Activity 2: It’s a Jungle Out There!

PDF versions of Activity 2: It’s a Jungle Out There! are available in English and Spanish.

Objectives: Kids will learn the definition of a species and ecosystem. They will observe and count plant and animal species in their own back yard in order to see that every place on earth is part of an intricate ecosystem.

Materials: Poster with pictures of easily recognizable animals and plants common in backyards and urban settings, paper and marker to keep a tally of species

Activity:

Does anyone know what an ecosystem is? An ecosystem is a community of animals and plants that live in the same place and interact. An ecosystem includes all of the animals, insects, plants, and environment of that community. (show examples of ecosystems – rainforest, desert, etc.)

So, do you see a rainforest or a desert around here? No – but that doesn’t mean there aren’t ecosystems right here in Carrboro! In fact, there are ecosystems EVERYWHERE! Sometimes you just have to look for them.

Have you ever thought about how many plants and animals live right here in your neighborhood? For instance, how many of you have ever seen this? [point to some common animal in the poster, for instance a squirrel] and this? [point to something somewhat less common, like a cardinal], and this? [something a little rarer, like a raccoon or possum. If they don’t’ know what it, explain it]. But remember, even things that we often don’t see, or don’t want to see are also important in an ecosystem [point to the cockroach].

Well now that you’re thinking about it, what kinds of plants and animals do you think you would find right outside? (allow them to give examples, and if they don’t know, talk about all the different trees and grasses, insects, squirrels, etc.)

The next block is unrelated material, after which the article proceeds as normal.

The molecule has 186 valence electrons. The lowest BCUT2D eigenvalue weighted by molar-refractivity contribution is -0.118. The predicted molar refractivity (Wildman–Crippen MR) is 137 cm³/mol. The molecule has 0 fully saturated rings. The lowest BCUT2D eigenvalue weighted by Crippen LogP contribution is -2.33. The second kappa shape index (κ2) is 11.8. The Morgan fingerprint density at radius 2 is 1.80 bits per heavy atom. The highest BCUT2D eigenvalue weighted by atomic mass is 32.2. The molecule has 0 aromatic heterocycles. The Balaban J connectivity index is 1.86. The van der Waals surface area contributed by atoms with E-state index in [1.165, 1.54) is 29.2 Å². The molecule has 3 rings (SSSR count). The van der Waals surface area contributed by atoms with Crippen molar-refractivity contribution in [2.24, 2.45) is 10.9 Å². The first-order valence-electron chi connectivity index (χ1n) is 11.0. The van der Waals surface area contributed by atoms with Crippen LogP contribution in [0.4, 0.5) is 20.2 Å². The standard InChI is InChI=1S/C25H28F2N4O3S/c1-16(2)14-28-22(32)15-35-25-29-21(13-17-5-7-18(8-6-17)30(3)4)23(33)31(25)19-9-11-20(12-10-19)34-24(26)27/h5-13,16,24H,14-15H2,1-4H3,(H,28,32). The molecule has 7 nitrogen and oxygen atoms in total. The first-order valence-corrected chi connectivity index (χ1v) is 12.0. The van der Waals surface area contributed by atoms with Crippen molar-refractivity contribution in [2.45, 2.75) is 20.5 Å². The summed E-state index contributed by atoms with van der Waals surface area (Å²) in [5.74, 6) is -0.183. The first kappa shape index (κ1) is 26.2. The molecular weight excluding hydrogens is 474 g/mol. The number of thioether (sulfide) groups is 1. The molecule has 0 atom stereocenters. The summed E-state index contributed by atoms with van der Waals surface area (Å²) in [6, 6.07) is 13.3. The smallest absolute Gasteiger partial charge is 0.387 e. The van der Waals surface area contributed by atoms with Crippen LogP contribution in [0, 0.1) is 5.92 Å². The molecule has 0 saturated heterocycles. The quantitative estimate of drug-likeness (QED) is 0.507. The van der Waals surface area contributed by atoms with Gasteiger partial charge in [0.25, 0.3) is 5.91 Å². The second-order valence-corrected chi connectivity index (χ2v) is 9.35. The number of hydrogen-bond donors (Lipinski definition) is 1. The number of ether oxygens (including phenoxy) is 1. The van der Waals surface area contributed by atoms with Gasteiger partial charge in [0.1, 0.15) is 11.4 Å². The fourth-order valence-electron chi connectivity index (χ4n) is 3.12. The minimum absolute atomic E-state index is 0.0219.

Today we’re going to prove that we live in and are surrounded by a special ecosystem. To do that, let’s go find as many plants and animals as we can!

Procedure:

  • Lead the group walking around the neighborhood or anywhere locally outdoors, looking at plants and looking closely for insects and other animals. Have the group keep a tally of how many different organisms they find.
  • At a chosen spot, make them focus on a delimited surface and try to make them aware of how many different living things they can see.
  • Maybe all they see are plants. Even so, stress how many different kinds they can find in such a limited and accessible spot. Then make the connection “a lot of different plants will be eaten by many different animals”.

Post-activity discussion questions:

  • How many species did we find right here in your own back yard?
  • Do you think that all of those living things are important to this ecosystem? (prompt them to say yes if they say no)

Why are they important? (briefly explain niches and trophic chain, and that an ecosystem relies on interactions among all of its components)

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